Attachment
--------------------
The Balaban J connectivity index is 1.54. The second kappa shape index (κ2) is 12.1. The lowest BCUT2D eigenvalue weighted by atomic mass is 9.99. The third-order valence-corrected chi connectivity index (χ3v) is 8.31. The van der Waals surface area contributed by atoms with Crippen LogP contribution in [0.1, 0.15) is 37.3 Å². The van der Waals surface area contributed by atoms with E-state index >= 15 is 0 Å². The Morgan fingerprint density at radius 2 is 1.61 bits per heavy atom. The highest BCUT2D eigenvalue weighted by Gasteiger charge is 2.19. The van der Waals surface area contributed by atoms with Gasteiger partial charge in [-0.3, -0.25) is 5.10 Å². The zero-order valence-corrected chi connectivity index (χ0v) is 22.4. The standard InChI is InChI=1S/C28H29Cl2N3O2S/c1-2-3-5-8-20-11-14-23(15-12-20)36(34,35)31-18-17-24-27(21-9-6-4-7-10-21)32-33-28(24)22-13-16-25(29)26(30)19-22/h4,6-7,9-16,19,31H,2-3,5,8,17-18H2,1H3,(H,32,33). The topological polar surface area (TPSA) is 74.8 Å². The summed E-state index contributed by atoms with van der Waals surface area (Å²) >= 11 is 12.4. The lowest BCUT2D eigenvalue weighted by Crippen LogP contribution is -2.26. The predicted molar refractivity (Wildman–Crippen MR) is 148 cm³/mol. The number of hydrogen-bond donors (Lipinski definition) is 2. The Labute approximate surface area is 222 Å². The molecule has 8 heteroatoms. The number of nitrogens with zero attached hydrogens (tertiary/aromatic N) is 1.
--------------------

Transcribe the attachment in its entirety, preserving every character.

The Balaban J connectivity index is 1.54. The second kappa shape index (κ2) is 12.1. The lowest BCUT2D eigenvalue weighted by atomic mass is 9.99. The third-order valence-corrected chi connectivity index (χ3v) is 8.31. The van der Waals surface area contributed by atoms with Crippen LogP contribution in [0.1, 0.15) is 37.3 Å². The van der Waals surface area contributed by atoms with E-state index >= 15 is 0 Å². The Morgan fingerprint density at radius 2 is 1.61 bits per heavy atom. The highest BCUT2D eigenvalue weighted by Gasteiger charge is 2.19. The van der Waals surface area contributed by atoms with Gasteiger partial charge in [-0.3, -0.25) is 5.10 Å². The zero-order valence-corrected chi connectivity index (χ0v) is 22.4. The standard InChI is InChI=1S/C28H29Cl2N3O2S/c1-2-3-5-8-20-11-14-23(15-12-20)36(34,35)31-18-17-24-27(21-9-6-4-7-10-21)32-33-28(24)22-13-16-25(29)26(30)19-22/h4,6-7,9-16,19,31H,2-3,5,8,17-18H2,1H3,(H,32,33). The topological polar surface area (TPSA) is 74.8 Å². The summed E-state index contributed by atoms with van der Waals surface area (Å²) >= 11 is 12.4. The lowest BCUT2D eigenvalue weighted by Crippen LogP contribution is -2.26. The predicted molar refractivity (Wildman–Crippen MR) is 148 cm³/mol. The number of hydrogen-bond donors (Lipinski definition) is 2. The Labute approximate surface area is 222 Å². The molecule has 8 heteroatoms. The number of nitrogens with zero attached hydrogens (tertiary/aromatic N) is 1.